Why is ‘mutual aid’ an important subject to this publication? Because it is occurring all around us, in the background of life, in a myriad of forms, constantly tapping into human society’s ability to be creative, generous and co-operative. And because so many people have come to rely upon it for a good quality of life.
Coronavirus is pushing this human attribute to its limit, and many more lives and livelihoods have come to rely upon the support of their community. The most uplifting moment of this terrible crisis, I think, was the collective rush to action, as thousands of different people signed up to help out complete strangers.
Why is ‘mutual aid’ so important now?
Because this public health crisis has exposed the gaps in our Welfare State and asked even more of Civil Society. A decade of budget cuts has seen Civil Society increasingly take on the responsibility of the State.
Concurrently, due to funding cuts, Local Councils were told to make private investments to supplement their income, which are now failing due to Coronavirus, which will inevitably lead to new demands for spending cuts. This will ask even more of the Charity Sector, which is already facing its own £12.4 billion shortfall in funding this year.
While it was pleasing to see the swell of voluntarism at the start of the crisis, the economic hardship Coronavirus will bring is yet to fully unfold. It is more important than ever to redouble our support for Civil Society and the local communities around us, and not to forget that voluntary ethos which swept the nation.
Why is ‘mutual aid’ so good?
Because it is versatile, and as creative as the faculties of the people involved, and their ability to think and work collectively. The ability of powerless individuals, to spontaneously pool their resources, exercise democratic principles of organisation, and then tackle a real community problem, which is impressive and unmeasurable.
‘Mutual aid’ groups originated as a materialisation of working-class economic solidarity in the late c.19th and early c.20th. Taking the form of ‘friendly societies’, providing “collective solutions to the economic risks associated with sickness, old age, and death”. Many within a community could make small contributions and still have insurance, due to their being more buyers, thus a larger risk pool (and larger pot of money to spend).
A ‘mutual aid’ group now, can be anything from an affordable community dance class, to a food bank. Further benefits of ‘mutual aid’ is its local operation, and ability to respond to human needs and wants very efficiently, due to established and trusted social ties within the community. Also, the altruistic work ethic in ‘mutual aid’ work can be a better driver than the profit motive, for certain kinds of services, such as health.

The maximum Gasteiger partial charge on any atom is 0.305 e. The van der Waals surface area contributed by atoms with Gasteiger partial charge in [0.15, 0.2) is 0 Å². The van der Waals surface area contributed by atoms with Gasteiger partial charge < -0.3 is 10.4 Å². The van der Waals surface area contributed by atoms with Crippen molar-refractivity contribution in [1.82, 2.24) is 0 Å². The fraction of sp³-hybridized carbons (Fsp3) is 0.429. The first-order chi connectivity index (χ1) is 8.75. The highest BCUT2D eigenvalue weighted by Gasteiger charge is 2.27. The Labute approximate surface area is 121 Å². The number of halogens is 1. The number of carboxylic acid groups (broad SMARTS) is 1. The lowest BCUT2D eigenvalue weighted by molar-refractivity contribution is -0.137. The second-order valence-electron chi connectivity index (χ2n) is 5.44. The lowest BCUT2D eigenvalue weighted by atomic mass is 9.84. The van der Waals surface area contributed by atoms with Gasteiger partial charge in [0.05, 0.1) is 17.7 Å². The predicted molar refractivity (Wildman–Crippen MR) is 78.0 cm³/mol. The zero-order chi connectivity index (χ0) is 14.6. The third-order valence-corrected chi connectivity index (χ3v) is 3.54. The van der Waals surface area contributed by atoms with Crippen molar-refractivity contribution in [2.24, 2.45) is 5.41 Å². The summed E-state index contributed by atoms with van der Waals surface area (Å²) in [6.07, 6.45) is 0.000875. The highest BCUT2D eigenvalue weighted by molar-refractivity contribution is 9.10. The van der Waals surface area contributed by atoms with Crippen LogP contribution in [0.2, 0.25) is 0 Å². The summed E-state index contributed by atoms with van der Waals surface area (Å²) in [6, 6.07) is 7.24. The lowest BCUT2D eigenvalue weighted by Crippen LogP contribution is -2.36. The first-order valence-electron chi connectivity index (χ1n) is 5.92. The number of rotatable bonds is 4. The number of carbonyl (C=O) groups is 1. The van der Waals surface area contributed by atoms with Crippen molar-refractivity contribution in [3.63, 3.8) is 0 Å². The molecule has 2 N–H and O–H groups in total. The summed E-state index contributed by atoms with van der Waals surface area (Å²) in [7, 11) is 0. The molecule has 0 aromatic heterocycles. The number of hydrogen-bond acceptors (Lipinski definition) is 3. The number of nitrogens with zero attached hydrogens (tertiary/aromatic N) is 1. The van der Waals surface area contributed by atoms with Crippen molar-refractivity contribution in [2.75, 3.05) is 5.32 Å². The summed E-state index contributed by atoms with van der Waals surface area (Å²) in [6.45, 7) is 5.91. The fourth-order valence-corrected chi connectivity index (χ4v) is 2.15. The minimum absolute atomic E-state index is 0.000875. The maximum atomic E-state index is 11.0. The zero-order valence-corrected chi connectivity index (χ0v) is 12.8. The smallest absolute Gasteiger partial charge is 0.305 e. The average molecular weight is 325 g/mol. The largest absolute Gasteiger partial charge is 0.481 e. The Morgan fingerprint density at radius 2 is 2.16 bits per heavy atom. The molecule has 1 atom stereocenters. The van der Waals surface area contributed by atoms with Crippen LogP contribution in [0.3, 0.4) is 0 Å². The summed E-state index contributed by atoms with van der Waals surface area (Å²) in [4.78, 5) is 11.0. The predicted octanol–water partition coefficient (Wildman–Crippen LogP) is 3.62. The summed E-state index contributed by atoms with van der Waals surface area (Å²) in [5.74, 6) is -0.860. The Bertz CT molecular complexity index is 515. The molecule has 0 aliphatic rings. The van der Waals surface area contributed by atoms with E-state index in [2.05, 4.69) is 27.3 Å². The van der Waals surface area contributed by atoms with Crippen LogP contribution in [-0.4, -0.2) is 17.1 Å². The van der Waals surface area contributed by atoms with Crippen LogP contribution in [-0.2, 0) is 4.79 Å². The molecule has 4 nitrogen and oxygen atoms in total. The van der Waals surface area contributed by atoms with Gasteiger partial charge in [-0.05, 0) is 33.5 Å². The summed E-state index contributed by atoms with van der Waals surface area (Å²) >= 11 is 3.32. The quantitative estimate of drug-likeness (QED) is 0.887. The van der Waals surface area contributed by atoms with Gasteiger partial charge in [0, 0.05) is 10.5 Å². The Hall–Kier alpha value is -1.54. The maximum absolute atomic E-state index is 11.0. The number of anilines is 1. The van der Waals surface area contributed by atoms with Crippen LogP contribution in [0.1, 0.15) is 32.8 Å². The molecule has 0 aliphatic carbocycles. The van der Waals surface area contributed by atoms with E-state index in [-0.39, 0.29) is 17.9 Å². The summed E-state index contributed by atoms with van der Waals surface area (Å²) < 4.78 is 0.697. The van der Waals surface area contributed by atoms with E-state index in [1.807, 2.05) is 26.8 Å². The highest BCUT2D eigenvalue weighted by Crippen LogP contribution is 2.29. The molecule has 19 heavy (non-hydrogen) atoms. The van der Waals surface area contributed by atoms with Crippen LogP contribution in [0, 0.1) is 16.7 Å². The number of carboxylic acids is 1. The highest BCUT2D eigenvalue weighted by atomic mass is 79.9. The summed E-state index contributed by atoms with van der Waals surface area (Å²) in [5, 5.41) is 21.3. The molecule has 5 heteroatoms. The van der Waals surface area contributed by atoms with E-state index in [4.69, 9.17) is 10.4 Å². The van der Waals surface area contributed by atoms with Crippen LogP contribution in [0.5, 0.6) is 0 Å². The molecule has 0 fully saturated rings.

Why is ‘mutual aid’ bad?
Because sometimes it is doing the job of the State, and conceals problems that need fixing! Historically, it was the fractured ‘mutual aid’ system that could not maintain public wellbeing to a proper standard, which prompted the first string of welfare legislations, leading to the Welfare State we enjoy today.
The New Liberal Government of the early twentieth century passed the National Insurance Act (1911), indicating a desired shift to universal benefits owed, by right, to every Citizen, and to be provided by the State. But how could the ‘nationalisation’ of mutual society be bad, if the State was to prevent anyone falling through the cracks of the previously fragmented welfare system?
While the Welfare State in theory embodies the traits of ‘mutual aid’, such as altruism and generosity, in practice it can be bureaucratized and mechanical, excluding people from care due to logistical nightmares. Conversely, ‘mutual aid’ is reliant on funding from the State, alongside donations, and as effective as its budget will stretch. While the State maintains a consistent and considerable spending power.
But what now, as we see ‘mutual aid’ fill in the gaps left by an underfunded Welfare State? Is this a binary choice, where we are forced to go back to a voluntary society where we rely on our local community alone? Of course not.
What can we hope for in the future?
A happy medium can occur, where Civil Society and ‘mutual aid’ groups compliment the State’s core social services (health, education etc.). Although this should not substitute for comprehensive, professional care owed by the State to citizens, by right.
This is thankfully already occurring; your GP can issue you a ‘social prescription’, directing you to a local community service, such as an exercise or support group, as your medicine. Rather than prescribing you medication immediatly.
This maintains a personal care and local community ethos only ‘mutual aid’ groups can provide, while attaching this service to the financial power of the State. If a ‘mutual aid’ group is doing something well, there is no reason why the Government shouldn’t fund these services in some capacity.
What are we trying to do as a Civil Society group?
ChoiSe is attempting to encourage its readership to become more informed, engage in activism, or donate to a local cause.
The act of sharing information itself can be a conscious exercise in being a part of Civil Society. ChoiSe supports Civil Society partnership, and is open to any article ideas you may have on charities and wider Civil Society that are important to you.
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